Capital Commentary is the weekly current-affairs publication of CPJ, written to encourage the pursuit of public justice.

President Obama’s Perspective on Government, Market, and Climate

Perry Recker


July 12, 2013

By Perry Recker

On the day that President Obama delivered his speech on climate change, I happened to be walking the halls of Congress, along with several hundred volunteer members of the Citizen Climate Lobby. We were there to pitch the idea of a revenue-neutral carbon fee and dividend to members of Congress on both sides of the aisle. As I read the transcript of the speech later, it brought to mind several observations on the roles and relationships of government, market, and environment, particularly as they relate to the principles and guidelines of the Center for Public Justice.

First, the dominant theme of the president's speech was the ability of the US civil national community, including businesses, to exercise our ingenuity to reduce carbon pollution through innovation, new technologies, science, and R&D. In doing so, we can address the primary cause and accelerating affects of climate change. Second, in the manner of an exhortatory sermon, the president laid out a visionary challenge for us to actively embrace a vision for a new low-carbon, clean energy economy, one that will not only be good for the environment and future lives of our descendants, but also good for economic growth as a whole. Although this means setting standards for efficiency and targets for emission reductions, this is not a (stereo)typical command and control imposition of rules and regulations.

Looking at the various elements of government action involved, I believe the president’s plan falls well within the realm of legitimate government responsibilities as outlined in the CPJ Guideline for Government. From a “life is religion” perspective, I can also accept the implicit premise that economies may be shaped, guided, and inspired as much by a common collective vision as by positive government law, with the ‘free’ but responsible choices of its diverse agents regarding investment, production, job, and consumer decisions.        

But the central problem I see in this plan is that we need need a more aggressive time frame for reducing our use of fossil fuel-based energy than the plan seems to assure.  The revenue neutral carbon tax, which I wrote about previously and as advocated by the Citizen’s Climate Lobby, would address this better and in a more natural way.

In his book The Case for a Carbon Tax, Shi-Ling Hsu explains that while governments are good at “reducing bads” (e.g., by identifying and regulating pollutants for public health) they are not so good at picking winners in the marketplace and “increasing goods” (p.53-56.)  While government subsidies for a particular good or service may at first support a public good, they often lead to problems such as the excessive formation of physical capital (p.41). When R & D costs skyrocket before a particular good can be profitably brought to market, governments cannot disinvest or shift investment to other fruitful areas nearly as fast as a market can. In such cases, the market has no way to counterbalance the government’s excess.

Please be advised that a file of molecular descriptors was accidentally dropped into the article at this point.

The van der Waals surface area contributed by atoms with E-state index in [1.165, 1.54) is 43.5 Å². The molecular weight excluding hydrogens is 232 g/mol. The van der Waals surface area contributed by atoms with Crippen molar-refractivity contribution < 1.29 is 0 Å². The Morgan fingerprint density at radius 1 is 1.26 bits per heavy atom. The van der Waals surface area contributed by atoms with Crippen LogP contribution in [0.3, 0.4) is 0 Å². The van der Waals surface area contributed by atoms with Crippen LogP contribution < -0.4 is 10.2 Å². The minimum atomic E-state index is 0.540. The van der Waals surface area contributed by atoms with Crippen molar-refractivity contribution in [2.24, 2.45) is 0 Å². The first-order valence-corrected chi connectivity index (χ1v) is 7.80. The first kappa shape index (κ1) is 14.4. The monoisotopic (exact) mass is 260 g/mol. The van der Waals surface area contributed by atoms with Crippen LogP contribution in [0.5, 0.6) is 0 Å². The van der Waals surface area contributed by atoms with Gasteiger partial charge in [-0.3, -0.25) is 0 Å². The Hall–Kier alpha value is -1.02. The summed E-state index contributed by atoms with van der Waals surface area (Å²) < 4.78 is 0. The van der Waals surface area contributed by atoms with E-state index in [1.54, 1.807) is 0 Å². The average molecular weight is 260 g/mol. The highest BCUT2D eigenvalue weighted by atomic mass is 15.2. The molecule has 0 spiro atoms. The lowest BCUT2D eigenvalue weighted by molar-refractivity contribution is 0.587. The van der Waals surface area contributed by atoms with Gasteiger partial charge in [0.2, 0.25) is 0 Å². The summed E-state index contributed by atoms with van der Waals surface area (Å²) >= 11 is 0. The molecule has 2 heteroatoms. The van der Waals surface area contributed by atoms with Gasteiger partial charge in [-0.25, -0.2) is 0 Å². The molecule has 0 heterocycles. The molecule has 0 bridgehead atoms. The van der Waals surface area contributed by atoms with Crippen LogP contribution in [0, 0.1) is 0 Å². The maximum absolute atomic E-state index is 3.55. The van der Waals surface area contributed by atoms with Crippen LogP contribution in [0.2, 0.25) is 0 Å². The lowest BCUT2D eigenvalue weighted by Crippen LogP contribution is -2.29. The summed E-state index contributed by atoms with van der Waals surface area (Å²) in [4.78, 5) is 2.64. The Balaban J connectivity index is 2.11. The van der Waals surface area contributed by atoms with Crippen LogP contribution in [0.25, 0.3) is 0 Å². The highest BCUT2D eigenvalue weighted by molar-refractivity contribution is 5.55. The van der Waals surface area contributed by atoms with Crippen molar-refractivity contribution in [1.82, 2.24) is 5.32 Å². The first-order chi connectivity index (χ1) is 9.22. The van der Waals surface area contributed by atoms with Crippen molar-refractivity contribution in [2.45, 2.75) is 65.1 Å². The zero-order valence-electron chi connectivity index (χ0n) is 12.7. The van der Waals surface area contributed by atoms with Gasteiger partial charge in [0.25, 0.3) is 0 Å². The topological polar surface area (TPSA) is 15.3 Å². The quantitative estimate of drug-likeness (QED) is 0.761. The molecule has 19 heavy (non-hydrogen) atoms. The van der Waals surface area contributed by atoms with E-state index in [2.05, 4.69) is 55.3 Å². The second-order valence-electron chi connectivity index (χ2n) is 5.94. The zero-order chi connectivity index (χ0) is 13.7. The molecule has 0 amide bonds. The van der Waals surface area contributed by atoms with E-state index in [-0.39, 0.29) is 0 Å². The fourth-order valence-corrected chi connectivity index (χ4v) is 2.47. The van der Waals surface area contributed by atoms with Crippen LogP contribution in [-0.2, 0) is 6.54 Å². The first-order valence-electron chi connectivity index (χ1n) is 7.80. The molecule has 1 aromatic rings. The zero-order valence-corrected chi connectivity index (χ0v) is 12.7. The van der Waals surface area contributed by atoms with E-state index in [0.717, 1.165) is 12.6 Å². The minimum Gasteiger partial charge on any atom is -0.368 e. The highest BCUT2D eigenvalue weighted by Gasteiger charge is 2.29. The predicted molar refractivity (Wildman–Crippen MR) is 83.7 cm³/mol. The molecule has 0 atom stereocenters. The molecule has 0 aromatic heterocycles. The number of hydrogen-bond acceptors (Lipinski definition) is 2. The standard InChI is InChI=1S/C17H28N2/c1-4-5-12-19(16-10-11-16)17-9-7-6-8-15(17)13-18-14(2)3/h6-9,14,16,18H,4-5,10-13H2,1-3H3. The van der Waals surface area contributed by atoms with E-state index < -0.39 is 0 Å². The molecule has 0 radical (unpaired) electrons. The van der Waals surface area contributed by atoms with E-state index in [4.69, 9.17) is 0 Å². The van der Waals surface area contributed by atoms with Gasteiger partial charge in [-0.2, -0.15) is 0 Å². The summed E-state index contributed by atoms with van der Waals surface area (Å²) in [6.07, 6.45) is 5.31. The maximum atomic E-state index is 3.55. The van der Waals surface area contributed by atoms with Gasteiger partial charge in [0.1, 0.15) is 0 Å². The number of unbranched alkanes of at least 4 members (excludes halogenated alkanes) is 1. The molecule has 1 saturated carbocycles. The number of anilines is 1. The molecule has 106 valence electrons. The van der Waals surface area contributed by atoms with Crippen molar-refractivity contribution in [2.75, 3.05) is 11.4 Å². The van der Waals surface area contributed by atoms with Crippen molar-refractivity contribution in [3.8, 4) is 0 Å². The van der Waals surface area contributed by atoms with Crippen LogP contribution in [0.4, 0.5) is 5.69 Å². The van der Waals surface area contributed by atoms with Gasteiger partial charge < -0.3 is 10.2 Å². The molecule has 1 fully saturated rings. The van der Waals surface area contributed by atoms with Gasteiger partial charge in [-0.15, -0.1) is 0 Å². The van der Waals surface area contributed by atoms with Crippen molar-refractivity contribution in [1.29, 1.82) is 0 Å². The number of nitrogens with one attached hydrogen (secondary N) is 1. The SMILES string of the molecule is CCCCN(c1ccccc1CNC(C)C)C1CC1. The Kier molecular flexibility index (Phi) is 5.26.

On the other hand, markets can find some positive use or benefit from government regulation of pollutants that are created as by products of a particular productive activity. A revenue-neutral carbon tax covering the true costs of fossil fuel-based energy is not “the” solution to climate change; rather, it proposes a way to set conditions that will allow a variety of the most efficient and economically fruitful solutions to emerge from a free but balanced and fair market.          

Some of the more confessional or spiritual/directional aspects of the speech were apparent in opening and closing with the moving image of our earthly home as seen from the Apollo 8 voyages. I found it curious that the president framed an “antithesis” by cast(igat)ing his opponents as  “doomsayers” who exhibit “a fundamental lack of faith” in the ability of American business and ingenuity to grow our economy and to create new jobs that contribute to a healthy environment and future for our children.  Usually, advocates of a strong response to the threats of climate change are often deprecated as alarmists by climate change denialists and staunch defenders of the free market.

Lastly, I was not entirely comfortable with the president’s tacit assumption that economic growth and technological progress are good in and of themselves. In my mind, these are some of the false idols that we, as God’s image-bearing servants, need to repent of as we seek to serve Him alone. Although we can hope that our president has some awareness of this, he is the head of a pluralistic state, and to call for a repentant change of heart would be neither appropriate nor effective. But hopefully those of us with ears to hear can take heart and direct our feet onto paths of greater stewardship of our planet, whether we are shopping on Main Street, walking the halls of Congress, treading the factory floor, or navigating the cyber-paths of financial markets.

— Perry Recker serves as a librarian for the City Colleges of Chicago. He participated in the Civitas program in faith and public affairs of the Center for Public Justice in 2006 and 2008. 

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Capital Commentary is a weekly current-affairs publication of the Center for Public Justice. Published since 1996, it is written to encourage the pursuit of justice. Commentaries do not necessarily represent an official position of the Center for Public Justice but are intended to help advance discussion. Articles, with attribution, may be republished according to our publishing guidelines.”